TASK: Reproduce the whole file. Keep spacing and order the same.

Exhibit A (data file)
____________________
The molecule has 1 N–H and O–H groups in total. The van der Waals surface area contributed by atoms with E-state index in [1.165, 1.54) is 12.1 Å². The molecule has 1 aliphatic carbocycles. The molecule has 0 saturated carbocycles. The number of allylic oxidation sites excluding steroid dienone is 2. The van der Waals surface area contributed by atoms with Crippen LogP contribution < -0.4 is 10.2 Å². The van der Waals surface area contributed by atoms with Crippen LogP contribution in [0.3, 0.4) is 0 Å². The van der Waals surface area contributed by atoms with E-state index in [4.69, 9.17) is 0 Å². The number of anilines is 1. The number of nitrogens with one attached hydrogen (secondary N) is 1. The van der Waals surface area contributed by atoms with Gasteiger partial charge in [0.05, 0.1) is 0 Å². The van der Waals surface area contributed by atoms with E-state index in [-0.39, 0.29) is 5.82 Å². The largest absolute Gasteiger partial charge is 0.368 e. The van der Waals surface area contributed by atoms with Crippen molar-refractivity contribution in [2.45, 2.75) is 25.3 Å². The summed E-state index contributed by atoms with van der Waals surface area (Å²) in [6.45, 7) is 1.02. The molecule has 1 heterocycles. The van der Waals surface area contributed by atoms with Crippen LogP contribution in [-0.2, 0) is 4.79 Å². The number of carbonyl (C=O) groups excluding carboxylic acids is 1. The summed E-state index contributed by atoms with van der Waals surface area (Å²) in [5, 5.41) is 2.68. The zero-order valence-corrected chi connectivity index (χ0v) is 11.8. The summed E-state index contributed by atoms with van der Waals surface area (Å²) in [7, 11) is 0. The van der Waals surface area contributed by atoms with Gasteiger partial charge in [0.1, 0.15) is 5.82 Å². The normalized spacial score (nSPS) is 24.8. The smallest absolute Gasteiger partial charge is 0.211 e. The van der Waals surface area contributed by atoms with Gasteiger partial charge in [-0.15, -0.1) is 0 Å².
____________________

The molecule has 1 N–H and O–H groups in total. The van der Waals surface area contributed by atoms with E-state index in [1.165, 1.54) is 12.1 Å². The molecule has 1 aliphatic carbocycles. The molecule has 0 saturated carbocycles. The number of allylic oxidation sites excluding steroid dienone is 2. The van der Waals surface area contributed by atoms with Crippen LogP contribution < -0.4 is 10.2 Å². The van der Waals surface area contributed by atoms with Crippen LogP contribution in [0.3, 0.4) is 0 Å². The van der Waals surface area contributed by atoms with E-state index in [4.69, 9.17) is 0 Å². The number of anilines is 1. The number of nitrogens with one attached hydrogen (secondary N) is 1. The van der Waals surface area contributed by atoms with Gasteiger partial charge in [0.05, 0.1) is 0 Å². The van der Waals surface area contributed by atoms with E-state index in [-0.39, 0.29) is 5.82 Å². The largest absolute Gasteiger partial charge is 0.368 e. The van der Waals surface area contributed by atoms with Crippen molar-refractivity contribution in [2.45, 2.75) is 25.3 Å². The summed E-state index contributed by atoms with van der Waals surface area (Å²) in [6.45, 7) is 1.02. The molecule has 1 heterocycles. The van der Waals surface area contributed by atoms with Crippen LogP contribution in [-0.2, 0) is 4.79 Å². The number of carbonyl (C=O) groups excluding carboxylic acids is 1. The summed E-state index contributed by atoms with van der Waals surface area (Å²) in [5, 5.41) is 2.68. The zero-order valence-corrected chi connectivity index (χ0v) is 11.8. The summed E-state index contributed by atoms with van der Waals surface area (Å²) in [7, 11) is 0. The van der Waals surface area contributed by atoms with Gasteiger partial charge in [0.1, 0.15) is 5.82 Å². The normalized spacial score (nSPS) is 24.8. The smallest absolute Gasteiger partial charge is 0.211 e. The van der Waals surface area contributed by atoms with Gasteiger partial charge in [-0.15, -0.1) is 0 Å².